By josh / May 12, 2014

Rousting the Vim mafia

“what is this ~~ bulls*** ~~”

I was getting ready for bed one evening, when my buddy Derick Bailey emailed me a screen cap of the above message, pulled from his Twitter feed.

The angry reaction was from Tim Pope, a longtime Vim advocate and author of several excellent and useful Vim plugins.

Tim was apparently minding his own business, checking Twitter, when one of the ads I run to promote this newsletter popped into his feed.

Heh. Ooops.

Several other Vim fans responded to his tweet with varying levels of snark–even disdain. These guys were genuinely angry.

Now, I love a good round of the editor wars as much as anyone, but some people take it waaaaaaaay too far.

Like you’re insulting their mother, or saying their baby is ugly.

Here’s the thing. Just about every popular editor out there is pretty awesome, and one of the best ways to level up your productivity in your editor of choice is to experiment with the other ones.

Can I tell you a little secret? I wrote big chunks of Sublime Productivityhttp://sublimeproducitivity.com–in MacVim.

And I used org-mode in emacs to outline Writing Sublime Pluginshttp://writingsublimeplugins.com.

Partly this was because I needed to keep my Sublime installations clean for testing, so I couldn’t use my favorite plugins and tweaks.

But I also like trying out other editors and learning what they do well.

Vim’s modal navigation shortcuts are wonderfully efficient, once you get them ingrained into muscle memory. (Sublime’s Vintage mode provides a decent emulation of these, and I use it constantly.)

Org-mode in emacs is truly incredible–I’ve yet to see an outlining program that comes anywhere close.

While I enjoy these other editors, I keep coming back to Sublime, because it just fits my preferences and workflow perfectly.

But if you’ve never tried one of these time-tested tools, check them out. I guarantee you’ll find a feature that you love.

And the best part? There’s probably already a plugin that will let you add that feature to Sublime!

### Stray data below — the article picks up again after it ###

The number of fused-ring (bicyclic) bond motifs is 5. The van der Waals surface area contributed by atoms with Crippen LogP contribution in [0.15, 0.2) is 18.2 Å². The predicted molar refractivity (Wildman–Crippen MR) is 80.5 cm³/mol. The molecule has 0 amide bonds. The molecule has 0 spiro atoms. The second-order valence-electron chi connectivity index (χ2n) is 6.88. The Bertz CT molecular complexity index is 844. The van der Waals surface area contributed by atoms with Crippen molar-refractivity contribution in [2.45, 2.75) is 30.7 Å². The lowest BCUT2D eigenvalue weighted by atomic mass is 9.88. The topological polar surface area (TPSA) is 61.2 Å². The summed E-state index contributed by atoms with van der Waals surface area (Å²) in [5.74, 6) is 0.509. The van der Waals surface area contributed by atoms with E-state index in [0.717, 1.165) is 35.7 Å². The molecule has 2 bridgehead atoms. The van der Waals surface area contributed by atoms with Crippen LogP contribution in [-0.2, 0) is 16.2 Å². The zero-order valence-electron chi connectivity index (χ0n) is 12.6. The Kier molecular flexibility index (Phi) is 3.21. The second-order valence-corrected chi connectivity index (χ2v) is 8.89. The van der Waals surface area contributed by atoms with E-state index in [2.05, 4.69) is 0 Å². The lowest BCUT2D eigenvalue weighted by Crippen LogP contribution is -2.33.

To learn more about the best features in Sublime, jump on the Sublime Text Tips newsletter:

http://sublimetexttips.com/newsletter

About the author

josh

3comments
Deepak - May 12, 2014

I find it interesting to see strong affiliation people have towards a text editor. Choice of a text editor is a personal thing. It is one tool devs like me use most in their coding day. About a month ago I moved to Vim after being a Sublime user for few years. I will not go as far as saying that Vim has increased my productivity, I will however say that I feel very comfortable in Vim. At the end I think it is personal choice.

BTW: Find in files feature of Sublime rocks and I still turn to it for doing search in a large source tree.

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Jared Smith - June 7, 2014

Honestly, it’s a personal choice. I swap between sublime, MacVim, and rubymine depending on what I’m trying to do. I have recently heard people saying how crazy productive vim is. .

What it really comes down to is learning your editor and it’s ins and outs. Nearly everything in sublime could be bound to keys like vim and someone who really works at those commands like you would with vim can be very fast while editing.

In the end just learn your chosen editor and use whatever makes you happiest while developing. There’s nothing better for productivity than actually wanting to open your editor and code.

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Richard Guay - September 4, 2015

I regularly use Sublime, Emacs, and MacVim. Since I found Spacemacs, I have quit using MacVim. But, I always come back to Sublime for it’s speed, TextPastry plugin (my favorite), and it’s multiple cursors that just works great. I wish Sublime’s Vintage mode was better! Either way, I still use other editors for more focused text editing (FoldingText and Typed for markdown, Scrivener for research and tutorial writing, etc). As my Dad always said, “Use the best tool for each job. If something says it’s for everything, don’t believe it!” He was an architect and carpenter.

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